Welcome back to my Show and Tell Tuesday series of fun visuals to know and use! This week's visuals are for making decisions. Since we are often using our imaginations to determine best choices, I think visuals can be a very powerful way to both access information and recognize opportunities.
Most of us are familiar with this type of visual, but we may not be using it very often. I would like to introduce it here as a tool for exploring choices, though it is generally used to organize information to serve all sorts of purposes.
First, some tips:
- Start with a central idea that best describes the essential question that needs to be answered
- Try using images or symbols instead of just words
- Use thick lines to emphasize important connections
- Use colors for grouping themes
- Keep practicing to develop a style that best meets your needs
Here is an example for helping me decide what to focus on this week (created with mindmeister.com):
This tool is for modeling decisions and their possible outcomes to identify the strategies most likely to reach a goal. It not only simplifies complex situations but also generates new insights and possibilities. It is best used when there is more certainty and specificity such as with financial decisions (if there's less, use the mind map).
It generally has three types of nodes:
- Decision nodes represented by squares or rectangles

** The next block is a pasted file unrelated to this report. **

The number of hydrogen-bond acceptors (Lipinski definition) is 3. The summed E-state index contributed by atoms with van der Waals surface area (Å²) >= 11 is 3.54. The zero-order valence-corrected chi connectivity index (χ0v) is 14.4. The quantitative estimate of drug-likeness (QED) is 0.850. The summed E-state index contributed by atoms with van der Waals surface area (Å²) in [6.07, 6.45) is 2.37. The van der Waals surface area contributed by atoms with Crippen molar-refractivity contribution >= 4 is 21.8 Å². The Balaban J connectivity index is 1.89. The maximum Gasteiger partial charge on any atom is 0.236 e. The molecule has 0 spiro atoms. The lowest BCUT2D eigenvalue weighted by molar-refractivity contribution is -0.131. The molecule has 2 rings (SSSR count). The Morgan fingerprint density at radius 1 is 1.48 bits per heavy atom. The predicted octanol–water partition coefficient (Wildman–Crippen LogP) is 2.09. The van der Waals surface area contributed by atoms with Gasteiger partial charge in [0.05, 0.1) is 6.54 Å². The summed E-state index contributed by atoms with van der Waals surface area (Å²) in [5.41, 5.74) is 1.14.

- Chance nodes represented by circles
- End nodes represented by triangles
This powerful tool allows one to simplify and communicate strategic plans. It also has the potential to help move focus away from competitors towards one's own opportunities as well as away from those currently being served to those who could be served.
The horizontal axis identifies competitive factors (such as price, services, benefits, etc.), and the vertical axis captures the extent to which these are offered. Once connected, plotted points reveal each organization's unique place in the market.
To demonstrate that this tool is useful beyond for-profit businesses, rather than comparing individual organizations I have created an example that compares generalities among sectors (created with strategycanvas.org):
Can you guess which of the lines above correspond to foundations, nonprofits, government, social enterprises, and small businesses?
For more in this series, see: